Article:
Forum for Science, Industry and Business

Sponsored by:     3M 
Search our Site:

 

Researchers Create New Method for Uncovering Natural Products from Mystery 'Orphan Genes'

29.01.2007
Approach leads to identification of compound with potential benefits in agriculture through crop protection

Microorganisms have a proven track record for producing powerful molecules useful in antibiotics, as anticancer agents and in treating human diseases.At times, researchers studying the genomes of these microorganisms have come across sections of DNA for which scientists cannot determine what is ultimately produced. It's not clear what might be created from these so-called "orphan gene clusters" and if those end products might carry beneficial qualities.

Scientists at Scripps Institution of Oceanography at UC San Diego have devised a new method for identifying the mysterious products of orphan gene clusters.

"In this new age of genomics, microorganisms have even more capacity to make exotic natural product molecules than we ever realized," said William Gerwick, a professor in Scripps Oceanography's Center for Marine Biotechnology and Biomedicine and the Skaggs School of Pharmacy and Pharmaceutical Sciences at UC San Diego. "However, sometimes we don't know how to find these products. We can see them in the genomic information but we can't necessarily find the resulting organic substances."

The method developed by Gerwick and his colleagues employs a novel combination of genomic sequence analysis and isotope labeling. The new "genomisotopic approach" is described in the new issue of Chemistry & Biology as the journal's featured cover paper.

Gerwick says the key to the genomisotopic approach lies in the combined power of bioinformatics—computer programming to predict the proteins as well as the component building blocks they will use to make the new mystery product—with the ability to provide building blocks containing distinctive isotope labels to cultures producing the mystery compound. The microorganism assimilates the isotope-tagged precursors, incorporates them into the mystery compound, thus enabling the researchers to "find" the mystery compound simply by looking for the isotope signature. According to the paper, the approach represents a valuable complement to existing genome "mining" strategies.

"This technique allows us to methodically and with a very well-defined strategy figure out and isolate the compounds that are produced from those orphan gene clusters," said Gerwick. "With the genomisotopic approach we're mapping out a metabolic process. We're watching the incorporation of the amino acid into a more complex natural products structure and visualizing it at the end by a combination of mass spectrometry and nuclear magnetic resonance spectroscopy."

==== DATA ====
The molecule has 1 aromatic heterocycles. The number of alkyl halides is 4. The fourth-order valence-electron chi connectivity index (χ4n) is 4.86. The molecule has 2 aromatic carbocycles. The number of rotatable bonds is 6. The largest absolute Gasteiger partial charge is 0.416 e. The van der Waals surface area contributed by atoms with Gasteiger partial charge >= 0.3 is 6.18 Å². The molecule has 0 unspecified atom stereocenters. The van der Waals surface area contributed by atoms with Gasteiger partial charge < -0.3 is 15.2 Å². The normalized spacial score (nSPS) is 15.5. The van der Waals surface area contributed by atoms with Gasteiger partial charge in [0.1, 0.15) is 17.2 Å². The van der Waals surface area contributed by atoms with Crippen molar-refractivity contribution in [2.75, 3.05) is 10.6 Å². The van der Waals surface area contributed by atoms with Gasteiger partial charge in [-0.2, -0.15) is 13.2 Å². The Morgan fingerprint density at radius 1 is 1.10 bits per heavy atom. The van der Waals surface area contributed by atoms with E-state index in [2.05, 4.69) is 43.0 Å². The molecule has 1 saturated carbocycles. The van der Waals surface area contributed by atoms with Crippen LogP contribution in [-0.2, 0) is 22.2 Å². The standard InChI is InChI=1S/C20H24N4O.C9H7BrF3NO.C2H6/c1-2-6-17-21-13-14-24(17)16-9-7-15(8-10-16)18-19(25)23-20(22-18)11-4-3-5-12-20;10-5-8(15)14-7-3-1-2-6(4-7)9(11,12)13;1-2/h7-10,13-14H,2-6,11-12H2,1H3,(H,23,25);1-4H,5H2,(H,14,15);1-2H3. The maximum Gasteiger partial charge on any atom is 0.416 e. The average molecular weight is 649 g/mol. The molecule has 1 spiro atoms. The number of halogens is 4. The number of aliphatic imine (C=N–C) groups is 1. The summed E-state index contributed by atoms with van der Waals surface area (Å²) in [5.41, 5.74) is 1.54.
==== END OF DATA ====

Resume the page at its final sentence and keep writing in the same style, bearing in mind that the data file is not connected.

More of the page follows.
The genomisotopic approach was born out of a failed experiment in Gerwick's laboratory. A student had attempted to clone the biosynthetic gene cluster for a certain compound. The student sequenced a stretch of DNA that initially appeared promising as the correct gene cluster, but ultimately proved not to be.

"So with that big stretch of DNA we scratched our heads and wondered, if it didn't make the compound we thought it did, what did it make?" said Gerwick. "We brainstormed and thought we could come up with an approach for finding out."

In addition to describing the genomisotopic approach, the Chemistry & Biology paper describes the identification of a compound of a previously unknown natural product discovered through the new method. Gerwick and his colleagues applied the approach and found what is now known as orfamide A, a new natural product that may prove beneficial in agriculture and crop protection due to its potential in suppressing plant diseases.

Gerwick says the new approach will now be applied to various organisms derived from the ocean, including marine bacteria.

In addition to Gerwick, the paper's coauthors include Harald Gross (Scripps and Oregon State University), Virginia Stockwell (Oregon State University), Marcella Henkels (U.S. Department of Agriculture), Brian Nowak-Thompson (Northland College) and Joyce Loper (U.S. Department of Agriculture).